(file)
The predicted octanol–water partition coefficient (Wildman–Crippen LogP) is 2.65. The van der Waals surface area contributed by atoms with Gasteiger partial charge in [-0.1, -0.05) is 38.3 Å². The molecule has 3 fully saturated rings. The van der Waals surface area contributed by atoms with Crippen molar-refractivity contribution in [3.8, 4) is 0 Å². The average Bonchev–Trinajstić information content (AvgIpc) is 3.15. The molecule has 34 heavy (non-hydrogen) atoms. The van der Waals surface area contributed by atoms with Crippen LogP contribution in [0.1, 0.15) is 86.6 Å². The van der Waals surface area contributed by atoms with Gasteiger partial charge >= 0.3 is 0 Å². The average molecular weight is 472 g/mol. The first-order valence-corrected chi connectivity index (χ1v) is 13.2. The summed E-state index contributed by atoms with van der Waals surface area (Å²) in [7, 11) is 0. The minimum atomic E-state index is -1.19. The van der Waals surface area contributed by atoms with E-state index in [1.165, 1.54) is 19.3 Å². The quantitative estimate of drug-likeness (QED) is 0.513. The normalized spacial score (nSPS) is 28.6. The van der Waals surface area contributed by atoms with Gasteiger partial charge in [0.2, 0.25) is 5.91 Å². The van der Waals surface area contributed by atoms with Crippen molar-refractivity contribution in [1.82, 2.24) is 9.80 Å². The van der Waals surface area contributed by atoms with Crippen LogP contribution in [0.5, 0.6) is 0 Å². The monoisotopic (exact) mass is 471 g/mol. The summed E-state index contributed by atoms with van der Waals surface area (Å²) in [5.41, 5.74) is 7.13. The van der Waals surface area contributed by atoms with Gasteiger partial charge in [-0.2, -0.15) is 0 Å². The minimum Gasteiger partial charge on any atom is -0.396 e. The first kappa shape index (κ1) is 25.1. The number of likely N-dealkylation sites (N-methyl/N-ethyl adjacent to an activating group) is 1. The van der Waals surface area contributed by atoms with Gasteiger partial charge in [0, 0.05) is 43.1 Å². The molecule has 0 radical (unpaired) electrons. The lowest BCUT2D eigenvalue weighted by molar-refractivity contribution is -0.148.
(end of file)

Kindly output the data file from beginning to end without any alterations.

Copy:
The predicted octanol–water partition coefficient (Wildman–Crippen LogP) is 2.65. The van der Waals surface area contributed by atoms with Gasteiger partial charge in [-0.1, -0.05) is 38.3 Å². The molecule has 3 fully saturated rings. The van der Waals surface area contributed by atoms with Crippen molar-refractivity contribution in [3.8, 4) is 0 Å². The average Bonchev–Trinajstić information content (AvgIpc) is 3.15. The molecule has 34 heavy (non-hydrogen) atoms. The van der Waals surface area contributed by atoms with Crippen LogP contribution in [0.1, 0.15) is 86.6 Å². The van der Waals surface area contributed by atoms with Gasteiger partial charge >= 0.3 is 0 Å². The average molecular weight is 472 g/mol. The first-order valence-corrected chi connectivity index (χ1v) is 13.2. The summed E-state index contributed by atoms with van der Waals surface area (Å²) in [7, 11) is 0. The minimum atomic E-state index is -1.19. The van der Waals surface area contributed by atoms with E-state index in [1.165, 1.54) is 19.3 Å². The quantitative estimate of drug-likeness (QED) is 0.513. The normalized spacial score (nSPS) is 28.6. The van der Waals surface area contributed by atoms with Gasteiger partial charge in [0.2, 0.25) is 5.91 Å². The van der Waals surface area contributed by atoms with Crippen molar-refractivity contribution in [1.82, 2.24) is 9.80 Å². The van der Waals surface area contributed by atoms with Crippen LogP contribution in [0.5, 0.6) is 0 Å². The monoisotopic (exact) mass is 471 g/mol. The summed E-state index contributed by atoms with van der Waals surface area (Å²) in [5.41, 5.74) is 7.13. The van der Waals surface area contributed by atoms with Gasteiger partial charge in [-0.2, -0.15) is 0 Å². The minimum Gasteiger partial charge on any atom is -0.396 e. The first kappa shape index (κ1) is 25.1. The number of likely N-dealkylation sites (N-methyl/N-ethyl adjacent to an activating group) is 1. The van der Waals surface area contributed by atoms with Gasteiger partial charge in [0, 0.05) is 43.1 Å². The molecule has 0 radical (unpaired) electrons. The lowest BCUT2D eigenvalue weighted by molar-refractivity contribution is -0.148.